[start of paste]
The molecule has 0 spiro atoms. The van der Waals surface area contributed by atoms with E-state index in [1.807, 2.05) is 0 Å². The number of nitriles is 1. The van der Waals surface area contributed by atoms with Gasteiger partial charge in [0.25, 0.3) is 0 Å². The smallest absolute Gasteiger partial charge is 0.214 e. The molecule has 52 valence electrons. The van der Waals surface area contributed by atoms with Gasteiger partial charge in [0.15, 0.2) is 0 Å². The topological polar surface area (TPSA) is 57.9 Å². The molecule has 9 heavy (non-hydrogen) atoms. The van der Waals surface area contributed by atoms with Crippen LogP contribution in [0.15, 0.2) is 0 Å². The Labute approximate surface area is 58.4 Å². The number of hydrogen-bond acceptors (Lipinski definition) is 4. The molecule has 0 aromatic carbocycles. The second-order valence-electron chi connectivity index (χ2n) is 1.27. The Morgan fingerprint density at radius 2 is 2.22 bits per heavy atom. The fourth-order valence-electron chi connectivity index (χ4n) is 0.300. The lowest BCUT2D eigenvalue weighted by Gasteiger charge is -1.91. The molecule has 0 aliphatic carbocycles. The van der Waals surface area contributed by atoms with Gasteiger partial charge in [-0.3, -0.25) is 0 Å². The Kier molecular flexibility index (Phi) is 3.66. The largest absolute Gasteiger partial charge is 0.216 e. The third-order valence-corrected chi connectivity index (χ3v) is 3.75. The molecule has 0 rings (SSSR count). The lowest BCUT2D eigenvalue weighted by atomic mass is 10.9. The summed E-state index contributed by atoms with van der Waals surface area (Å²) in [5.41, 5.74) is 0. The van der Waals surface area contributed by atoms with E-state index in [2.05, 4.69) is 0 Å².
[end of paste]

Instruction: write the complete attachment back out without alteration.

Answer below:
The molecule has 0 spiro atoms. The van der Waals surface area contributed by atoms with E-state index in [1.807, 2.05) is 0 Å². The number of nitriles is 1. The van der Waals surface area contributed by atoms with Gasteiger partial charge in [0.25, 0.3) is 0 Å². The smallest absolute Gasteiger partial charge is 0.214 e. The molecule has 52 valence electrons. The van der Waals surface area contributed by atoms with Gasteiger partial charge in [0.15, 0.2) is 0 Å². The topological polar surface area (TPSA) is 57.9 Å². The molecule has 9 heavy (non-hydrogen) atoms. The van der Waals surface area contributed by atoms with Crippen LogP contribution in [0.15, 0.2) is 0 Å². The Labute approximate surface area is 58.4 Å². The number of hydrogen-bond acceptors (Lipinski definition) is 4. The molecule has 0 aromatic carbocycles. The second-order valence-electron chi connectivity index (χ2n) is 1.27. The Morgan fingerprint density at radius 2 is 2.22 bits per heavy atom. The fourth-order valence-electron chi connectivity index (χ4n) is 0.300. The lowest BCUT2D eigenvalue weighted by Gasteiger charge is -1.91. The molecule has 0 aliphatic carbocycles. The van der Waals surface area contributed by atoms with Gasteiger partial charge in [-0.3, -0.25) is 0 Å². The Kier molecular flexibility index (Phi) is 3.66. The largest absolute Gasteiger partial charge is 0.216 e. The third-order valence-corrected chi connectivity index (χ3v) is 3.75. The molecule has 0 rings (SSSR count). The lowest BCUT2D eigenvalue weighted by atomic mass is 10.9. The summed E-state index contributed by atoms with van der Waals surface area (Å²) in [5.41, 5.74) is 0. The van der Waals surface area contributed by atoms with E-state index in [2.05, 4.69) is 0 Å².